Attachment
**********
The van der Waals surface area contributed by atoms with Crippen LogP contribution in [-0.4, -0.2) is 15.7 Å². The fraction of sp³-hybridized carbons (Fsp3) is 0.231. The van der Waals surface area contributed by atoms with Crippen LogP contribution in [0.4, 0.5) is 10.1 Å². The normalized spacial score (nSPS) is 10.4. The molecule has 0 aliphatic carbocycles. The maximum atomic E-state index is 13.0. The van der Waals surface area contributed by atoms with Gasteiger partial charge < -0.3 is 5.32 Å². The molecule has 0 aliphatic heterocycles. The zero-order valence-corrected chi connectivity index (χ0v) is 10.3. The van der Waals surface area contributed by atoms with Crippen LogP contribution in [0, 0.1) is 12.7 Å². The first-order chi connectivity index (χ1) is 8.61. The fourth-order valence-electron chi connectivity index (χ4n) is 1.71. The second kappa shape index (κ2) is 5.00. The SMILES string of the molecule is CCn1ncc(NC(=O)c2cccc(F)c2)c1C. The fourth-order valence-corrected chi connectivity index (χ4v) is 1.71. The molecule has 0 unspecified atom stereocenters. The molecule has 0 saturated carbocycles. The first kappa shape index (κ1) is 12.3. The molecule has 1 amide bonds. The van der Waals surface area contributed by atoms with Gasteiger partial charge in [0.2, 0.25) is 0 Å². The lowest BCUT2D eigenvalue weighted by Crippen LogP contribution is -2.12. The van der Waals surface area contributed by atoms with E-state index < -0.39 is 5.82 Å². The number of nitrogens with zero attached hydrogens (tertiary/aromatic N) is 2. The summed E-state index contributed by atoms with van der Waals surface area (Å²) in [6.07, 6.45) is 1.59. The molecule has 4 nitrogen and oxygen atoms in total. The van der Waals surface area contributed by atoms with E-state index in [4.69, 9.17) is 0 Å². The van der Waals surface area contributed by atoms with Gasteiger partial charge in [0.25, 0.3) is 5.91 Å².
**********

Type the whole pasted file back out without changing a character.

The van der Waals surface area contributed by atoms with Crippen LogP contribution in [-0.4, -0.2) is 15.7 Å². The fraction of sp³-hybridized carbons (Fsp3) is 0.231. The van der Waals surface area contributed by atoms with Crippen LogP contribution in [0.4, 0.5) is 10.1 Å². The normalized spacial score (nSPS) is 10.4. The molecule has 0 aliphatic carbocycles. The maximum atomic E-state index is 13.0. The van der Waals surface area contributed by atoms with Gasteiger partial charge < -0.3 is 5.32 Å². The molecule has 0 aliphatic heterocycles. The zero-order valence-corrected chi connectivity index (χ0v) is 10.3. The van der Waals surface area contributed by atoms with Crippen LogP contribution in [0, 0.1) is 12.7 Å². The first-order chi connectivity index (χ1) is 8.61. The fourth-order valence-electron chi connectivity index (χ4n) is 1.71. The second kappa shape index (κ2) is 5.00. The SMILES string of the molecule is CCn1ncc(NC(=O)c2cccc(F)c2)c1C. The fourth-order valence-corrected chi connectivity index (χ4v) is 1.71. The molecule has 0 unspecified atom stereocenters. The molecule has 0 saturated carbocycles. The first kappa shape index (κ1) is 12.3. The molecule has 1 amide bonds. The van der Waals surface area contributed by atoms with Gasteiger partial charge in [0.2, 0.25) is 0 Å². The lowest BCUT2D eigenvalue weighted by Crippen LogP contribution is -2.12. The van der Waals surface area contributed by atoms with E-state index < -0.39 is 5.82 Å². The number of nitrogens with zero attached hydrogens (tertiary/aromatic N) is 2. The summed E-state index contributed by atoms with van der Waals surface area (Å²) in [6.07, 6.45) is 1.59. The molecule has 4 nitrogen and oxygen atoms in total. The van der Waals surface area contributed by atoms with E-state index in [4.69, 9.17) is 0 Å². The van der Waals surface area contributed by atoms with Gasteiger partial charge in [0.25, 0.3) is 5.91 Å².